The episode was titled “The Apartment,” a nod to the 1960 Billy Wilder film of the same name, but it might as well have been titled “The Reminder,” for this was also a nod to just how good this show can be. See? You can have both: hilarity and emotion, the absurd and also the sweet.

And while the maestro in the middle, Duchovny, was at his usual brilliant best, the writing, too, was fantastic. When Becca Moody pressed her father to explain himself, she wouldn’t allow him to get away with his too-simple explanations of “I don’t know” and “I’m an idiot.” She pressed further this time. Finally, people were pressing him further.
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'Californication': Growing up is hard to do

On the Venice boardwalk, hope appeared, jogging toward us. Yes, jogging. Hank Moody. Jogging.

You see, to begin with, Hank Moody wouldn’t seem to be a jogger. Joggers wake up early, wear Lycra, that kind of thing. Joggers jog to challenge or better themselves, or maybe just look better than the rest of us.

Hank Moody? Well, he writes and he drinks and he sleeps. Late.

But here he was at the start of Sunday night’s “Californication,” beneath the palm trees and beside the bums, maybe smelling the incense and then finally making sense. “It’s time for me to grow up, do the right thing,” he told his buddy as they stopped on the boardwalk to catch their breath. These were the most welcomed words from a refreshing scene; Hank (David Duchovny) was caring again.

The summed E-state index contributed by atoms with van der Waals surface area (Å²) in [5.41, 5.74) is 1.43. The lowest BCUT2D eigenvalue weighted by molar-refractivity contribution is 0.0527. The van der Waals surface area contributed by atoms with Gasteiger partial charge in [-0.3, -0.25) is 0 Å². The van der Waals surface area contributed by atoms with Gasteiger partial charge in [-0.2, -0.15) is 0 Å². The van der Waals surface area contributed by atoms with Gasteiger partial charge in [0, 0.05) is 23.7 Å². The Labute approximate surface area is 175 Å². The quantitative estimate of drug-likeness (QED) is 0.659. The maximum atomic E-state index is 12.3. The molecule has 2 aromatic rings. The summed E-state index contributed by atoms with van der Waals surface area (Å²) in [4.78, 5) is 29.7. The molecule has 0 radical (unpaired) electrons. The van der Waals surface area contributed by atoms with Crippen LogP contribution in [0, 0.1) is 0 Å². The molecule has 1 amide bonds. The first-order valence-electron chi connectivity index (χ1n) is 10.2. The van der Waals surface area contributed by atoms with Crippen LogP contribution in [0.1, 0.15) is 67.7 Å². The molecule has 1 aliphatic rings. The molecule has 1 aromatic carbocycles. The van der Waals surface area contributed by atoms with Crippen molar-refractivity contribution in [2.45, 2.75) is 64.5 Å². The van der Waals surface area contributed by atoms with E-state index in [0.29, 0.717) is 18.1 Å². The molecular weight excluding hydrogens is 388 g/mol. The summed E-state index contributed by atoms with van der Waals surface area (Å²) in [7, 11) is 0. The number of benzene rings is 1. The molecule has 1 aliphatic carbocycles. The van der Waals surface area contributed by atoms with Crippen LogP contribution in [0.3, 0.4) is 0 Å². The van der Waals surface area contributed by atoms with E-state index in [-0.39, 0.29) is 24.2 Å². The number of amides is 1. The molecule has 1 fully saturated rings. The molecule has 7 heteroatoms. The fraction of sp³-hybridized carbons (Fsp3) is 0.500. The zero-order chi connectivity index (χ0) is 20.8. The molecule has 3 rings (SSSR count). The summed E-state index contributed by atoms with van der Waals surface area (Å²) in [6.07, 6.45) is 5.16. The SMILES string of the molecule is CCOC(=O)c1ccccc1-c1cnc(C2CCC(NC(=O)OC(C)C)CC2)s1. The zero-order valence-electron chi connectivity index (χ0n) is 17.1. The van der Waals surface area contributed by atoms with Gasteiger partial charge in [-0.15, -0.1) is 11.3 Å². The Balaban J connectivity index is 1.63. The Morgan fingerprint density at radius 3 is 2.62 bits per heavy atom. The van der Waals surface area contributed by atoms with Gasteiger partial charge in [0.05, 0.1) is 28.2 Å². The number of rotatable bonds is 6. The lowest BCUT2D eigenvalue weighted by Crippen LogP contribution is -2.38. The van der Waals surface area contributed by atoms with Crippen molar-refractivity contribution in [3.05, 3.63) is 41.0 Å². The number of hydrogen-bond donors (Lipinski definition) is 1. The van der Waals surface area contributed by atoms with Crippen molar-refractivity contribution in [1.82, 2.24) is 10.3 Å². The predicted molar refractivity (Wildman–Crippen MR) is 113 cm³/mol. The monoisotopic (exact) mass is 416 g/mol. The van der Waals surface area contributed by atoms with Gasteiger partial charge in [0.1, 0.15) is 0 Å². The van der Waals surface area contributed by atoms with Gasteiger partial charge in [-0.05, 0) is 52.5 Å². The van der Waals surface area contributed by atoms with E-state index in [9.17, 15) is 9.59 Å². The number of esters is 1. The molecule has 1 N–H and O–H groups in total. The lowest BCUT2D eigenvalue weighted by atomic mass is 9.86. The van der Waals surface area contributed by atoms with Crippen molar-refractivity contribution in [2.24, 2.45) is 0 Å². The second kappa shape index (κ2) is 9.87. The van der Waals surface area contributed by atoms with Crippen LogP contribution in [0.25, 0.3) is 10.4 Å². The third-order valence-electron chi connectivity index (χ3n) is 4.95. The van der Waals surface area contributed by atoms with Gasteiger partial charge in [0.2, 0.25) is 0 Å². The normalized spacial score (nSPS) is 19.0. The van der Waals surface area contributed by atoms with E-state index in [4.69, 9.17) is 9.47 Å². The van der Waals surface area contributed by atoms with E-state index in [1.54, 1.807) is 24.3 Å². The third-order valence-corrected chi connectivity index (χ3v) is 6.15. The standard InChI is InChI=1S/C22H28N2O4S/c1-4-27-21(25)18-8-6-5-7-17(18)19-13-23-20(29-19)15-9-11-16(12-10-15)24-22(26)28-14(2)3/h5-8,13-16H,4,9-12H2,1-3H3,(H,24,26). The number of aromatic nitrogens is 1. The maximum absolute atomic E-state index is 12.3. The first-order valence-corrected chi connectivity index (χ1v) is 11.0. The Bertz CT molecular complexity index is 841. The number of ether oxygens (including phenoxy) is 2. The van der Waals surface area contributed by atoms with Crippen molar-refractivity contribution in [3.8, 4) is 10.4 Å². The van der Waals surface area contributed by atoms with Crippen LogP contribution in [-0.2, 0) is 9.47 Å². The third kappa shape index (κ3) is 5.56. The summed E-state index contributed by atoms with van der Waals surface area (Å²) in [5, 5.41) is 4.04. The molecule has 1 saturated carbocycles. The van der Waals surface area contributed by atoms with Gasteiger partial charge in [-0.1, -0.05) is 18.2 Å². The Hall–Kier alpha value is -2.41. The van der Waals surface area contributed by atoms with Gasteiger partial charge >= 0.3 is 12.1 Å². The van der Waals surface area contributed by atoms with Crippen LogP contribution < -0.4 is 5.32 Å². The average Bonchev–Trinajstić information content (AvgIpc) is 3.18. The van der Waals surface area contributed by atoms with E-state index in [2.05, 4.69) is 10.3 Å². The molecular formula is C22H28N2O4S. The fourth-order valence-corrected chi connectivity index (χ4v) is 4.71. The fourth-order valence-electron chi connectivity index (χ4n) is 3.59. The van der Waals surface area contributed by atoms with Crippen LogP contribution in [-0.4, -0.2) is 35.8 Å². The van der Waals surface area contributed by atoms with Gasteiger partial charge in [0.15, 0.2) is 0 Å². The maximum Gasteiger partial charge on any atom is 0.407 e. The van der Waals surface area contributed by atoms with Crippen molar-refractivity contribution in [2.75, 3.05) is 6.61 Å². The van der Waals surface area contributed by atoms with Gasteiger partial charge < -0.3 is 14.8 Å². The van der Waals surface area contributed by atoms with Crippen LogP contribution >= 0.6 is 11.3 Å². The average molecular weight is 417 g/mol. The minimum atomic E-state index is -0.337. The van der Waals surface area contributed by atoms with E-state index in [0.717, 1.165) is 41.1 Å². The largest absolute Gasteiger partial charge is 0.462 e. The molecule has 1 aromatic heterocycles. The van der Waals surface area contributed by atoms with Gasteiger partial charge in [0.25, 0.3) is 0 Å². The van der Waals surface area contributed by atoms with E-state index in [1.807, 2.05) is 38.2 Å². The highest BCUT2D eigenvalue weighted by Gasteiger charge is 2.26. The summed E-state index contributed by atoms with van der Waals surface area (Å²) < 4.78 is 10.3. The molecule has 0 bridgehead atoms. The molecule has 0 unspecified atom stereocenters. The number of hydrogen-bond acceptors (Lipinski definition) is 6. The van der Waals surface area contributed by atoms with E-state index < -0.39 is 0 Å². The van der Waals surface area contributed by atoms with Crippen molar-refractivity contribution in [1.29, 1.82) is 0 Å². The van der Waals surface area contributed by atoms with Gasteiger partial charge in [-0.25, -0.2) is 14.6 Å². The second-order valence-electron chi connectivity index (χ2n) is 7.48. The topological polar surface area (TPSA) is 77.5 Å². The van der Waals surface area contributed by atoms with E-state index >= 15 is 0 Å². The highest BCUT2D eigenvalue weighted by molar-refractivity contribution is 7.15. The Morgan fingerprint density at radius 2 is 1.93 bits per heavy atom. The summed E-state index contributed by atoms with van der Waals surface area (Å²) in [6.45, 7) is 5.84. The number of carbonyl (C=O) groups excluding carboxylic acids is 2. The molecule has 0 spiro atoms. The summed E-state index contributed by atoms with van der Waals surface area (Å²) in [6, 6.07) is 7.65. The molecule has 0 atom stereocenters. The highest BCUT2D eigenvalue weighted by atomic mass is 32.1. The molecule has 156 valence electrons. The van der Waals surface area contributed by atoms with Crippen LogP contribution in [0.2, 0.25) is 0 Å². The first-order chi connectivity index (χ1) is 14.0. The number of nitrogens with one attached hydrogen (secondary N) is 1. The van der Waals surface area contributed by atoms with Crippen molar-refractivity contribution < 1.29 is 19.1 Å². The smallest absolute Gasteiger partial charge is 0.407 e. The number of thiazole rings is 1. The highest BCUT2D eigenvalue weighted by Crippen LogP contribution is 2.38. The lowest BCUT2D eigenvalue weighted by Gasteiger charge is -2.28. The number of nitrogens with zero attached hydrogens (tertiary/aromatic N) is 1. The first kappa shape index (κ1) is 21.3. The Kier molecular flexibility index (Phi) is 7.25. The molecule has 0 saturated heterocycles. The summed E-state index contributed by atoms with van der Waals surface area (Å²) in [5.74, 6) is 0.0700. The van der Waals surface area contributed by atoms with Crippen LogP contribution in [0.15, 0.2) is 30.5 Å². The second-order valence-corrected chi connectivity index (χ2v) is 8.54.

Oh, and I haven’t even mentioned the outfit yet. 

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'Californication': The return of mother and muse


All season, “Californication” has searched for fresh air. First, it put Hank Moody in a college classroom, where he could spout his warped wisdom to aspiring scribes, including a hot coed who took a liking to him (naturally). Then it introduced us to Kathleen Turner’s character, someone who took the concept of a “cougar” and turned it into more of a lion. She’s the hungriest sexual creature on earth, and she roars. Peter Gallagher? Sure. Rick Springfield? Why not, bring him the party too.

But maybe the answer was in the nest all along. Karen, Hank’s One True Love and the mother of his child, returned Sunday night and not a moment too soon. Deftly played by the lovely Natascha McElhone, her immediate presence proved far more effective than her absence.  She'd been kept on the fringes of the story since the start of the season. Late-night phone calls, iChat, that sort of thing.